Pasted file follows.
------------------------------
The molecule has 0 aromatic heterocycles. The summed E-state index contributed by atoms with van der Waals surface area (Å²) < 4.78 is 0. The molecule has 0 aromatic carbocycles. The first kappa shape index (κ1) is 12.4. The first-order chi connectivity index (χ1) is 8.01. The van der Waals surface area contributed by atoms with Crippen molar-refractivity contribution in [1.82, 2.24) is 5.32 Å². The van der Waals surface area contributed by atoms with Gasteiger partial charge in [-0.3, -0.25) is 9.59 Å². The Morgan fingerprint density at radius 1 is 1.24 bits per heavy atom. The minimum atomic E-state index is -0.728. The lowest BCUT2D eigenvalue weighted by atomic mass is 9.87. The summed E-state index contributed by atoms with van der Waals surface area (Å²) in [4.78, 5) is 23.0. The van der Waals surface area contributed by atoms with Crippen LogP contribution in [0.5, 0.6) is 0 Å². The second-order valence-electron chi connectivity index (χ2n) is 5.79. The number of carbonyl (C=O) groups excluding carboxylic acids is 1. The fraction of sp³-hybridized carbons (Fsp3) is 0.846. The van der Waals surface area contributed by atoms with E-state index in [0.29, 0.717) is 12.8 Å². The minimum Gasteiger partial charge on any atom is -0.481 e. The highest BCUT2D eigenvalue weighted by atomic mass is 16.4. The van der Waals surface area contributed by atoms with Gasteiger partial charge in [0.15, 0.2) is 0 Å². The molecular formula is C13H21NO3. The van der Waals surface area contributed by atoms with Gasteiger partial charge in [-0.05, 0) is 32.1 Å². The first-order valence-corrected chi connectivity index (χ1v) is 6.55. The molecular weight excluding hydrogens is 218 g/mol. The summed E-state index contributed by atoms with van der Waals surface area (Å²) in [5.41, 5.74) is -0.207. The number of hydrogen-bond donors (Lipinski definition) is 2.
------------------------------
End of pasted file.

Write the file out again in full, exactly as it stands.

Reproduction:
The molecule has 0 aromatic heterocycles. The summed E-state index contributed by atoms with van der Waals surface area (Å²) < 4.78 is 0. The molecule has 0 aromatic carbocycles. The first kappa shape index (κ1) is 12.4. The first-order chi connectivity index (χ1) is 8.01. The van der Waals surface area contributed by atoms with Crippen molar-refractivity contribution in [1.82, 2.24) is 5.32 Å². The van der Waals surface area contributed by atoms with Gasteiger partial charge in [-0.3, -0.25) is 9.59 Å². The Morgan fingerprint density at radius 1 is 1.24 bits per heavy atom. The minimum atomic E-state index is -0.728. The lowest BCUT2D eigenvalue weighted by atomic mass is 9.87. The summed E-state index contributed by atoms with van der Waals surface area (Å²) in [4.78, 5) is 23.0. The van der Waals surface area contributed by atoms with Crippen LogP contribution in [0.5, 0.6) is 0 Å². The second-order valence-electron chi connectivity index (χ2n) is 5.79. The number of carbonyl (C=O) groups excluding carboxylic acids is 1. The fraction of sp³-hybridized carbons (Fsp3) is 0.846. The van der Waals surface area contributed by atoms with E-state index in [0.29, 0.717) is 12.8 Å². The minimum Gasteiger partial charge on any atom is -0.481 e. The highest BCUT2D eigenvalue weighted by atomic mass is 16.4. The van der Waals surface area contributed by atoms with Gasteiger partial charge in [0.15, 0.2) is 0 Å². The molecular formula is C13H21NO3. The van der Waals surface area contributed by atoms with Gasteiger partial charge in [-0.05, 0) is 32.1 Å². The first-order valence-corrected chi connectivity index (χ1v) is 6.55. The molecular weight excluding hydrogens is 218 g/mol. The summed E-state index contributed by atoms with van der Waals surface area (Å²) in [5.41, 5.74) is -0.207. The number of hydrogen-bond donors (Lipinski definition) is 2.